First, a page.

I used to work with a guy who when he was scheduled for an early shift would come into work with a sour attitude. “They know that I hate working mornings! I’m going to be in a bad mood for the rest of the day to show them how much I hate this.” At some point in the day, his rantings and ravings would cause the rest of us to fall into that same sour mood. Once we were in a bad mood, our customers received less than excellent service and just carried that with them the rest of the day.

As Christians, we’re told to keep a positive outlook, to keep our eyes on the good things of God. When we allow dissent and negativity to enter our minds, we cease to be effective and bring down our coworkers and customers. It’s up to us to keep our attitudes in check, remember the good things in our lives, and not harp on the bad stuff.

4. Expecting a Return isn’t Altruism

I used to do this thing when I was serving that all servers are do at some point. We bend over backwards for our customers in some way (i.e. getting them a cheesecake on the house, using a coupon for them, discounting something for them, etc.) We usually tell them what we did and how we’re not really supposed to or give them a they don’t really like me to do this but…  We are quick, then, to emphasize how much we bent over backward to help them out and play up our own altruism. Then the table gets really happy, thanks us for our excellent service (a little pat to the ego there), tells us that they’ll request us next time, and leaves greatly satisfied.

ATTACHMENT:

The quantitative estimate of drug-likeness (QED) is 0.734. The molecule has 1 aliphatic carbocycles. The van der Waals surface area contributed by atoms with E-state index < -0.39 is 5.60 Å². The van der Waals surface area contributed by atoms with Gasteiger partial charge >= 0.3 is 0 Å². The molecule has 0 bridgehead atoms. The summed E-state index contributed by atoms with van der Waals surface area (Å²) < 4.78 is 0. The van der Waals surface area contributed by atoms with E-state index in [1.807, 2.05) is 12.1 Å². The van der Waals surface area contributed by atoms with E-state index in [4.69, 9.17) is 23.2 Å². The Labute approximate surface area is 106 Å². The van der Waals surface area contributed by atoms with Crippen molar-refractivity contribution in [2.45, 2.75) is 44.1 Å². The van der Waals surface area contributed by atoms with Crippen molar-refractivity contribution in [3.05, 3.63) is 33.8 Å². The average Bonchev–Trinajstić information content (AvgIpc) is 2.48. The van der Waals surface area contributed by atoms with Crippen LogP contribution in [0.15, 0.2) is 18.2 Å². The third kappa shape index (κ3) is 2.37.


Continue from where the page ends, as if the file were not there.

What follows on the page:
When we hurriedly rush over to the table to see how much they left us as a tip, we’re quickly disappointed. Either they left us a standard tip on an already discounted meal, or they left us a less than satisfactory tip. We then seethe in anger. How dare they not repay my act of kindness properly! How could they just leave a regular tip when I did all that work for them! I did that completely out of the kindness of my heart!

What we’re quick to forget is that expecting a return for a good act isn’t really altruism. In fact, it’s the opposite. One cannot do something merely out of the goodness of her heart and then get angry when her good deed isn’t reciprocated. It doesn’t work like that. Yes, it’s somewhat disappointing when customer’s don’t monetarily appreciate your effort, but it shouldn’t be a constant struggle for us when deciding to do that extra bit of hospitality.

3. Discrimination is Real